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Judge Denies New Hearing for Condemned Virginia Inmate

May 13, 1992

ROANOKE, Va. (AP) _ A federal judge denied a new hearing for a death row inmate scheduled to die next week for raping and murdering his 19-year-old sister-in-law.

U.S. District Judge Glen Williams said he wasn’t impressed by Roger Keith Coleman’s new claims of innocence.

″All of Coleman’s evidence, which he claims is new and shows his actual innocence, does nothing more than attack the credibility of witnesses and evidence at the original trial,″ Williams said in a ruling filed late Tuesday.

Coleman’s attorney, Kathleen Behan, said she’ll appeal to the 4th U.S. Circuit Court of Appeals in Richmond.

″I’m somewhat surprised that (the judge) made many, many credibility judgments without giving the witnesses an opportunity to come forward in court,″ Behan said.

Coleman is scheduled to die in the electric chair May 20 for the 1981 rape and murder of Wanda McCoy.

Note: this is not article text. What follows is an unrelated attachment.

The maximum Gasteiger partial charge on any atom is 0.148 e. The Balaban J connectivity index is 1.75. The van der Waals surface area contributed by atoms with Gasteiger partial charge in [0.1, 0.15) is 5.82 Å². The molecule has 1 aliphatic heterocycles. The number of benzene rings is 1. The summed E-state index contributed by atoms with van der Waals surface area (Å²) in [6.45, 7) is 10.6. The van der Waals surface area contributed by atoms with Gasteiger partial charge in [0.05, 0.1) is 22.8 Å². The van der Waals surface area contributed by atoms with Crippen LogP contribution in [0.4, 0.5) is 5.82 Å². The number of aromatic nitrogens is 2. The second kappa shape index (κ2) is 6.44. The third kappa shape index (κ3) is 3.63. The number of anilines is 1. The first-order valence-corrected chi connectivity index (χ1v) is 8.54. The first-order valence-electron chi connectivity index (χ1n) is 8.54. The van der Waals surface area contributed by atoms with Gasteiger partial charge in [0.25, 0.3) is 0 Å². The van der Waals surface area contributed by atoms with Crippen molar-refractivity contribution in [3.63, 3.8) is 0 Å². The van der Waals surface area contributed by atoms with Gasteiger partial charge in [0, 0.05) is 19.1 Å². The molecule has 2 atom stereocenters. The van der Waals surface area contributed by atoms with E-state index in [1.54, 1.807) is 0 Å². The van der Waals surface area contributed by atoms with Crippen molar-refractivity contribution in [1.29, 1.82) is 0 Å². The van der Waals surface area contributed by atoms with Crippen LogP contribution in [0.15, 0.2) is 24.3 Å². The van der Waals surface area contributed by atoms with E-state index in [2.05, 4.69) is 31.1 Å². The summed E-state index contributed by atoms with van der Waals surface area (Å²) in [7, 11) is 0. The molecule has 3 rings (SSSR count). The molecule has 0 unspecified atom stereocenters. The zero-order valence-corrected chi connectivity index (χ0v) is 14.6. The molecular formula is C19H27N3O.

Death penalty opponents have used his case to attack a recent U.S. Supreme Court ruling that restricts appeals by death row inmates, even when there’s new evidence. The case has drawn widespread attention; Coleman’s on the cover of this week’s Time magazine.

Coleman, 33, has consistently maintained his innocence. If his federal appeals fail, his last hope rests with Gov. L. Douglas Wilder, who has commuted two death row inmates’ sentences to life in prison and allowed five executions.

In her request for a new hearing, Behan cited affidavits from witnesses who say a former neighbor of Ms. McCoy has bragged about committing the crime.

Behan said the people came forward after Teresa Horn died of an apparent drug overdose in March, a day after telling a television reporter that the other man confessed to the crime.

And the mother-in-law of Roger Matney, Coleman’s cellmate who testified at trial that Coleman confessed to the crime, said in a statement that he had recanted his testimony, Behan said.

In his ruling, the judge pointed to DNA tests requested by Coleman that show he is among only 0.2 percent of the population that could have committed the crime.

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